Likewise, the more interesting video art produced in the last decade at least acknowledges the major determinations of video which constitute it as a multiplied medium: television, cinema, photography, satellite feeds, computer and digital interfaces, advertising, video clips, domestic video hire, etc. (See my review of 58 international video art tapes screened in the 1987 Melbourne Film Festival for Filmnews Vol.17, No.7, August 1987). More importantly, I'm not saying 'Down with the post object! Up with the post modern!' (self professed postmodernists are the hippies of today). Rather, video art has been/is narrowed due to certain ways of thinking art. As a form, video art is about 90% art (romantically privileging the subject) while in terms of the totality of the video medium, video art makes up probably 10% of video production options (most of which have non art views of the subject). My argument is that this multiplied nature of video (as a cultural form of communication multiplied across a range of sites) sets up major discursive conflicts with attempts to explore the medium's ontological status and its technological quintessence.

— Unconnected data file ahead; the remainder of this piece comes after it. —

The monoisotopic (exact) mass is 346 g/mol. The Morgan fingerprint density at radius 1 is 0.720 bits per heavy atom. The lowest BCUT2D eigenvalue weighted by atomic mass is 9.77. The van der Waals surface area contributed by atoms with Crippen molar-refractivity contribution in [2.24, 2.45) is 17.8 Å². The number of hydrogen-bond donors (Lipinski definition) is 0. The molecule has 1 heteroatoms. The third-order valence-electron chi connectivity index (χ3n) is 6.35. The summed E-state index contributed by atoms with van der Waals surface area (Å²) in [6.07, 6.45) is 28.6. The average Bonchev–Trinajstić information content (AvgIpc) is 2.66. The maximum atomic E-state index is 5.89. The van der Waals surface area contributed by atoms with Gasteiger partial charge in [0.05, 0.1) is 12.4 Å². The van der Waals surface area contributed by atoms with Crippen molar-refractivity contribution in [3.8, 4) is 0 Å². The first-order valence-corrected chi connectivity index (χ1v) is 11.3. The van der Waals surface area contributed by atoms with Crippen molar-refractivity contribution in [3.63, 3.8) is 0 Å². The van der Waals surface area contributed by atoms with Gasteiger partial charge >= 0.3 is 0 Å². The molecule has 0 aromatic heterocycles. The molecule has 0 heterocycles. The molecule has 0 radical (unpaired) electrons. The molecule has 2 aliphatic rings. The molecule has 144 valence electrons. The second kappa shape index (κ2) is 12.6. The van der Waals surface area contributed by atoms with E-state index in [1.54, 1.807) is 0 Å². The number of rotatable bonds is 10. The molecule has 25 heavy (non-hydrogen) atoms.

We now get to the start of this article which is also its end. Sound in video art? There isn't much I can say, although there are a number of reasons why. Two short essays in the AFI National Video Festival of 1986 in Los Angeles have a similar effect of starting something only to immediately end. In Anne Marie Duguet's article titled Be A Musician, You'll Understand Video she makes the important observation that artists like Paik, the Vasulkas and Viola "all worked first with electronic music and shifted easily to video. The perceptual end results differ, but the mode of exploration doesn't change". But by interpreting such cross overs from electronic music into electronic visuals, as an important contribution to the videographic conceptualisation of the sound image fusion, she appears nescient of the unseverable ties that constitute experimentalism as a condition of the post object environment, and which in turn join the practices of experimental music and video art.